Utility companies seeking to reduce CO2 emissions are increasingly relying on battery energy storage systems to meet peak-power demand as they retire their gas-fired plants. “Providing peaking capacity could be a significant U.S. market for energy storage,” according to a June report from the National Renewable Energy Laboratory. Rapidly falling battery costs make the transition attractive.
“In the next year or two, we’ll see an increasing number of locations where batteries are at the break-even point” of grid parity, says Paul Denholm, NREL principal analyst. “There’s still a tremendous market, on the order of tens of gigawatts of capacity that I think are suitable eventually for replacement by batteries.”
Battery energy storage systems (BESS) are often used to store excess solar and wind energy, and both BESS and renewable-energy generation have grown each year. In 2019, the cost of lithium-ion batteries has plunged while growth of BESS facilities has soared.
In March, BloombergNEF reported the benchmark levelized cost of electricity for Li-ion batteries has fallen 35% since the first half of 2018. And in Q1 2019, U.S. energy storage deployments totaled 148.8 MW, 232% greater than in Q1 2018, the Wood Mackenzie U.S. Energy Storage Monitor reported.
Perhaps more significantly, Q1 2019’s total topped Q4 2018 deployments by 6%, auguring a future of rapid growth. Q4 deployments typically are the highest of the year as developers rush to book completions before year’s end. Deployments in 2019 will total 647 MW, Wood Mackenzie estimates, but by 2024, U.S. energy storage deployments are forecast to reach over 4.5 GW annually.
AES Alamitos broke ground June 27 on a 100-MW/400-MWh battery-based storage system for AES Alamitos Energy Center in Long Beach, Calif., as part of a larger modernization and replacement project at the 2,025-MW gas-turbine AES Alamitos Generating Station. AES claims the new battery storage array will be more than twice the size of the largest such facility currently operating in the U.S. The Alamitos power plant was procured specifically to provide peaking power, company officials say, and its permit for 300-MW capacity allows for considerable growth.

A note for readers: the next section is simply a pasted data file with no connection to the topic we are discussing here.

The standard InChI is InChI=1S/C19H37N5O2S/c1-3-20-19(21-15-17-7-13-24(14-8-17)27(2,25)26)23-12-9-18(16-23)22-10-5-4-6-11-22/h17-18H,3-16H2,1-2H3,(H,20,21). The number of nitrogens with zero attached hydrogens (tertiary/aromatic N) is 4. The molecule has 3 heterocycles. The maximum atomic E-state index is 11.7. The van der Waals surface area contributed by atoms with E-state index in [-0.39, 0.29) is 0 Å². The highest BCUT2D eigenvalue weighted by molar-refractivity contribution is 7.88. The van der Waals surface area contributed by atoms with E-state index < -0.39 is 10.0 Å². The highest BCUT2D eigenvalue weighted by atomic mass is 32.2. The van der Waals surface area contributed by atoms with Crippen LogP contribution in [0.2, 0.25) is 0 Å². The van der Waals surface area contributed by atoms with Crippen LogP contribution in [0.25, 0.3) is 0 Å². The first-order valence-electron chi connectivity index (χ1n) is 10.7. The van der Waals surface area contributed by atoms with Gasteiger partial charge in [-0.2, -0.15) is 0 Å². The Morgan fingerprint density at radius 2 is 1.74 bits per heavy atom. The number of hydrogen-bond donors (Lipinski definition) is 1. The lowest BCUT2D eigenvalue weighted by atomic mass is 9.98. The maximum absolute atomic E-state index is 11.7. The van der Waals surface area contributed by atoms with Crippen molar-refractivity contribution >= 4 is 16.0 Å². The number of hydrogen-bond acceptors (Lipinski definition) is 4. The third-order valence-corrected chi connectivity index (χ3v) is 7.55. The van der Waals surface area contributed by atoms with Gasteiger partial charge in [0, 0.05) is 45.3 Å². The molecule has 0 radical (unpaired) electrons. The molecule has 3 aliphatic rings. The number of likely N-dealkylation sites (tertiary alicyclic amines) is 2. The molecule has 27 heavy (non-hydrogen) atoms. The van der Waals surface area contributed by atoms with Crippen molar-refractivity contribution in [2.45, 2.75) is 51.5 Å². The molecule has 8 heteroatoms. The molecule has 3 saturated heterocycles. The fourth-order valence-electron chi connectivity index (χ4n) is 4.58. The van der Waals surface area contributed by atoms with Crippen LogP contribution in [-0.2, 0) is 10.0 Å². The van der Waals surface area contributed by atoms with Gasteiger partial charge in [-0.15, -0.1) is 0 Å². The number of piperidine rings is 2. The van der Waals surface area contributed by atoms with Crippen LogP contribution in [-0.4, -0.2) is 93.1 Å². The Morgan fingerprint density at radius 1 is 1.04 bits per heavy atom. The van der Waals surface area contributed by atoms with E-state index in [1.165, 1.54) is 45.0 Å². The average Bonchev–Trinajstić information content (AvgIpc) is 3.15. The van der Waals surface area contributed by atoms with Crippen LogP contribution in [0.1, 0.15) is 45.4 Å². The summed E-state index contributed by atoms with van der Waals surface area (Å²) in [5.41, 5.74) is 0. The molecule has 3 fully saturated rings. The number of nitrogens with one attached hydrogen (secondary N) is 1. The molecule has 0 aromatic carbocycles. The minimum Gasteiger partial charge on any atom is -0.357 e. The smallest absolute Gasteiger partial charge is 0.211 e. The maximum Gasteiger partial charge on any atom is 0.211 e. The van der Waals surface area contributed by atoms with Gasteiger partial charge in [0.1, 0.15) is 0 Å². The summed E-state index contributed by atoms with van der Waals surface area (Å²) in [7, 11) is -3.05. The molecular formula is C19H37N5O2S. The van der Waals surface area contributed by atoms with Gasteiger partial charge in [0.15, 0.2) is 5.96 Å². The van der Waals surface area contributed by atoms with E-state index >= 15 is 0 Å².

Southern California Edison Co. has a 20-year power-purchase agreement with AES for the 100-MW capacity of the Alamitos Energy Storage project, which will be able to operate continuously for four hours, says Gus Flores, principal manager, origination, at SCE. It’s being built at the existing site of old gas plants. Many gas plants were built along the California coast using ocean water for cooling, but that is no longer allowed and they will be retired in the next five years.
“Energy storage is the most flexible resource we have,” said Colin Cushnie, vice president, power supply, at SCE. “SCE has calculated that California is going to need at least 10 GW, or 14 times as much energy storage as we have now in California to reach our 2050 greenhouse-gas reduction goals.” The contractor, who was not named, is fully mobilized and construction has begun. Grading and excavations are underway. Completion is scheduled for late 2020.
Several cost trends may make energy storage cheaper than peaking plants, says George Crabtree, director of the Joint Center for Energy Storage Research at Argonne National Laboratory. He recently concluded from plotting trends in three different sets of data that the levelized cost of storage will soon cross the levelized cost of peakers. That would make storage cheaper than peaker plants, confirming the findings of the NREL report. “It’s already true in certain areas of the country that the cost of storage is less than gas peaker plants, and some utilities have begun substituting them in,” he says. “California is a good example. PG&E has gotten approval for 300 MW of storage to replace three gas peaker plants.”
Duration is storage’s shortcoming, Crabtree says. Many peaker plants run for more than four hours, outlasting battery systems. The life of battery arrays can be extended, but at a cost more expensive today than the gas peaker plants, he says.